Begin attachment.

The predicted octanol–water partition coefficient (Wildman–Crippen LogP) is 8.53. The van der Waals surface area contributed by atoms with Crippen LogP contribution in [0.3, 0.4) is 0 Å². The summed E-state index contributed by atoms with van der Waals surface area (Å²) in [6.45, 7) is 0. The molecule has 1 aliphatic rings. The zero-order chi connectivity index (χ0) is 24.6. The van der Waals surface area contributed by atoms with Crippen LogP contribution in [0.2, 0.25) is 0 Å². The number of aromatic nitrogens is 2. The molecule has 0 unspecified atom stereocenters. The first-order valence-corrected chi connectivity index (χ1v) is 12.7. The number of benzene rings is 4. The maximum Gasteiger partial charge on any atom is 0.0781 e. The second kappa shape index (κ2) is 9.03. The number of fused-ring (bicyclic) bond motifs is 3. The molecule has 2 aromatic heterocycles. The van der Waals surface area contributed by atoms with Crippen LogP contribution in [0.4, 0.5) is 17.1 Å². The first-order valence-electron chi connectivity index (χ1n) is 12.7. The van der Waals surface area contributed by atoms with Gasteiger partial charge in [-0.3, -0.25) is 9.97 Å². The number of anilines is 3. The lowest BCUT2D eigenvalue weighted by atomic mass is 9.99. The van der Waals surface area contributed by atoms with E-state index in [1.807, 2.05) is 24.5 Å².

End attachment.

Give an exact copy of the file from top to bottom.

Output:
The predicted octanol–water partition coefficient (Wildman–Crippen LogP) is 8.53. The van der Waals surface area contributed by atoms with Crippen LogP contribution in [0.3, 0.4) is 0 Å². The summed E-state index contributed by atoms with van der Waals surface area (Å²) in [6.45, 7) is 0. The molecule has 1 aliphatic rings. The zero-order chi connectivity index (χ0) is 24.6. The van der Waals surface area contributed by atoms with Crippen LogP contribution in [0.2, 0.25) is 0 Å². The number of aromatic nitrogens is 2. The molecule has 0 unspecified atom stereocenters. The first-order valence-corrected chi connectivity index (χ1v) is 12.7. The number of benzene rings is 4. The maximum Gasteiger partial charge on any atom is 0.0781 e. The second kappa shape index (κ2) is 9.03. The number of fused-ring (bicyclic) bond motifs is 3. The molecule has 2 aromatic heterocycles. The van der Waals surface area contributed by atoms with Crippen LogP contribution in [0.4, 0.5) is 17.1 Å². The first-order valence-electron chi connectivity index (χ1n) is 12.7. The van der Waals surface area contributed by atoms with Gasteiger partial charge in [-0.3, -0.25) is 9.97 Å². The number of anilines is 3. The lowest BCUT2D eigenvalue weighted by atomic mass is 9.99. The van der Waals surface area contributed by atoms with E-state index in [1.807, 2.05) is 24.5 Å².